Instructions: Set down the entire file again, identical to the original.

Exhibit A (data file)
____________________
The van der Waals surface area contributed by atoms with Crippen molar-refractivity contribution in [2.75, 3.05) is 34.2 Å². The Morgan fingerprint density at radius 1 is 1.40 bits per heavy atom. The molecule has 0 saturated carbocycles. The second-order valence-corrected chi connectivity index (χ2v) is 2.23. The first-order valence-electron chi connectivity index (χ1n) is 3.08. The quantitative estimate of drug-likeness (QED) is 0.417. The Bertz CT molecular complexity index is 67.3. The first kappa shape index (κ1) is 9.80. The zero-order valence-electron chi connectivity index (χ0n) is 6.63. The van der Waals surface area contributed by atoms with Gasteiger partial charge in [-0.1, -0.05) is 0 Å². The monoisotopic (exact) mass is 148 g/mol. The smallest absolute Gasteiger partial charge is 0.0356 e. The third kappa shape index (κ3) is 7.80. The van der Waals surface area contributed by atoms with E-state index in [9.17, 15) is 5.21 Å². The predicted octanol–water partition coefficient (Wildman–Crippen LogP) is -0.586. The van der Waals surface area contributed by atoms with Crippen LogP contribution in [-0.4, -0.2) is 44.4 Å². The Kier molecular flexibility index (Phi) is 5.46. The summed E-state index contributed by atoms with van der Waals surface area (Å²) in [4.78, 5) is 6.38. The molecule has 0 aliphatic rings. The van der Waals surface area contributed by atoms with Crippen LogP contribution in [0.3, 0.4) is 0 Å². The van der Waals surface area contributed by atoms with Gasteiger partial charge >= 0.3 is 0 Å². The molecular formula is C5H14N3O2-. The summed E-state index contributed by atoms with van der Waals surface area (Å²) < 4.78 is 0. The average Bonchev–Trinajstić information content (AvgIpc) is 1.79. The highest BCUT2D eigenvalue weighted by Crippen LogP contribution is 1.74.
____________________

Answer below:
The van der Waals surface area contributed by atoms with Crippen molar-refractivity contribution in [2.75, 3.05) is 34.2 Å². The Morgan fingerprint density at radius 1 is 1.40 bits per heavy atom. The molecule has 0 saturated carbocycles. The second-order valence-corrected chi connectivity index (χ2v) is 2.23. The first-order valence-electron chi connectivity index (χ1n) is 3.08. The quantitative estimate of drug-likeness (QED) is 0.417. The Bertz CT molecular complexity index is 67.3. The first kappa shape index (κ1) is 9.80. The zero-order valence-electron chi connectivity index (χ0n) is 6.63. The van der Waals surface area contributed by atoms with Gasteiger partial charge in [-0.1, -0.05) is 0 Å². The monoisotopic (exact) mass is 148 g/mol. The smallest absolute Gasteiger partial charge is 0.0356 e. The third kappa shape index (κ3) is 7.80. The van der Waals surface area contributed by atoms with E-state index in [9.17, 15) is 5.21 Å². The predicted octanol–water partition coefficient (Wildman–Crippen LogP) is -0.586. The van der Waals surface area contributed by atoms with Crippen LogP contribution in [-0.4, -0.2) is 44.4 Å². The Kier molecular flexibility index (Phi) is 5.46. The summed E-state index contributed by atoms with van der Waals surface area (Å²) in [4.78, 5) is 6.38. The molecule has 0 aliphatic rings. The van der Waals surface area contributed by atoms with Crippen LogP contribution in [0.3, 0.4) is 0 Å². The van der Waals surface area contributed by atoms with Gasteiger partial charge >= 0.3 is 0 Å². The molecular formula is C5H14N3O2-. The summed E-state index contributed by atoms with van der Waals surface area (Å²) < 4.78 is 0. The average Bonchev–Trinajstić information content (AvgIpc) is 1.79. The highest BCUT2D eigenvalue weighted by Crippen LogP contribution is 1.74.